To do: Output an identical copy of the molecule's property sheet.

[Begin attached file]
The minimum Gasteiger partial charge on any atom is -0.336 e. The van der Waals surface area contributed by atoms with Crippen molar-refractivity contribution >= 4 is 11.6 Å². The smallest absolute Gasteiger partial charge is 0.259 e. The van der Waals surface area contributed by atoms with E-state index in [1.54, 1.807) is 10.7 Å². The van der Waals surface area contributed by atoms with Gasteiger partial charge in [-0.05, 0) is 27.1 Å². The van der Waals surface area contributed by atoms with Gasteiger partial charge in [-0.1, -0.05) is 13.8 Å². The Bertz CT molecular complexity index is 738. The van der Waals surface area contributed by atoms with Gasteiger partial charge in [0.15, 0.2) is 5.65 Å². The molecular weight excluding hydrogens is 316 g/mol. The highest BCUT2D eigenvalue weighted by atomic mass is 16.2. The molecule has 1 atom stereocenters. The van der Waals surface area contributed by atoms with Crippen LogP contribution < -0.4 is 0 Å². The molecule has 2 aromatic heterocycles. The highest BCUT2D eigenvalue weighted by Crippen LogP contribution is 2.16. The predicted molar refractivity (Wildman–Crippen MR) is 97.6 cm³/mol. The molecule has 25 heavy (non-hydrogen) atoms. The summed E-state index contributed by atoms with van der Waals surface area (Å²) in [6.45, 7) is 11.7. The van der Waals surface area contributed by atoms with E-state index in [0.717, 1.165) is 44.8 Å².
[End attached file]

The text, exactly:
The minimum Gasteiger partial charge on any atom is -0.336 e. The van der Waals surface area contributed by atoms with Crippen molar-refractivity contribution >= 4 is 11.6 Å². The smallest absolute Gasteiger partial charge is 0.259 e. The van der Waals surface area contributed by atoms with E-state index in [1.54, 1.807) is 10.7 Å². The van der Waals surface area contributed by atoms with Gasteiger partial charge in [-0.05, 0) is 27.1 Å². The van der Waals surface area contributed by atoms with Gasteiger partial charge in [-0.1, -0.05) is 13.8 Å². The Bertz CT molecular complexity index is 738. The van der Waals surface area contributed by atoms with Gasteiger partial charge in [0.15, 0.2) is 5.65 Å². The molecular weight excluding hydrogens is 316 g/mol. The highest BCUT2D eigenvalue weighted by atomic mass is 16.2. The molecule has 1 atom stereocenters. The van der Waals surface area contributed by atoms with Crippen LogP contribution < -0.4 is 0 Å². The molecule has 2 aromatic heterocycles. The highest BCUT2D eigenvalue weighted by Crippen LogP contribution is 2.16. The predicted molar refractivity (Wildman–Crippen MR) is 97.6 cm³/mol. The molecule has 25 heavy (non-hydrogen) atoms. The summed E-state index contributed by atoms with van der Waals surface area (Å²) in [6.45, 7) is 11.7. The van der Waals surface area contributed by atoms with E-state index in [0.717, 1.165) is 44.8 Å².